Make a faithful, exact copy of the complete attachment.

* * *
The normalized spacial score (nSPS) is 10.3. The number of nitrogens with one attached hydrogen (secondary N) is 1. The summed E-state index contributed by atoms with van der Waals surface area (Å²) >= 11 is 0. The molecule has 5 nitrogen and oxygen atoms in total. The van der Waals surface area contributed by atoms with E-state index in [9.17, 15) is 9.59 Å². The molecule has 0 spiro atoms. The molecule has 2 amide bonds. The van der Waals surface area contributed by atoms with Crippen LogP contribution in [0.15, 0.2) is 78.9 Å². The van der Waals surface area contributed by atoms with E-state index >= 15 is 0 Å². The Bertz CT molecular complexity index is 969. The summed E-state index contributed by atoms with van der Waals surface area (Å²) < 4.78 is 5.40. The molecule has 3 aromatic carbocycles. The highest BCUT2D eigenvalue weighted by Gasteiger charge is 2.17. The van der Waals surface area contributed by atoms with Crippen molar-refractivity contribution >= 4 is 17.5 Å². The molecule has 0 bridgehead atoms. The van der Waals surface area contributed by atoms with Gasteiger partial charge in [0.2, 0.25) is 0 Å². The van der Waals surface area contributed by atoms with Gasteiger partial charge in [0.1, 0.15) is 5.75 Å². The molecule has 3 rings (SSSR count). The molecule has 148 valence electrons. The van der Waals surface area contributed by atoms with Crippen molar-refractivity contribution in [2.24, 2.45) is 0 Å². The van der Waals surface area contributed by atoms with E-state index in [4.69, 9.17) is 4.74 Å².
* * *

The normalized spacial score (nSPS) is 10.3. The number of nitrogens with one attached hydrogen (secondary N) is 1. The summed E-state index contributed by atoms with van der Waals surface area (Å²) >= 11 is 0. The molecule has 5 nitrogen and oxygen atoms in total. The van der Waals surface area contributed by atoms with E-state index in [9.17, 15) is 9.59 Å². The molecule has 0 spiro atoms. The molecule has 2 amide bonds. The van der Waals surface area contributed by atoms with Crippen LogP contribution in [0.15, 0.2) is 78.9 Å². The van der Waals surface area contributed by atoms with E-state index >= 15 is 0 Å². The Bertz CT molecular complexity index is 969. The summed E-state index contributed by atoms with van der Waals surface area (Å²) < 4.78 is 5.40. The molecule has 3 aromatic carbocycles. The highest BCUT2D eigenvalue weighted by Gasteiger charge is 2.17. The van der Waals surface area contributed by atoms with Crippen molar-refractivity contribution >= 4 is 17.5 Å². The molecule has 0 bridgehead atoms. The van der Waals surface area contributed by atoms with Gasteiger partial charge in [0.2, 0.25) is 0 Å². The van der Waals surface area contributed by atoms with Gasteiger partial charge in [0.1, 0.15) is 5.75 Å². The molecule has 3 rings (SSSR count). The molecule has 148 valence electrons. The van der Waals surface area contributed by atoms with Crippen molar-refractivity contribution in [2.24, 2.45) is 0 Å². The van der Waals surface area contributed by atoms with E-state index in [4.69, 9.17) is 4.74 Å².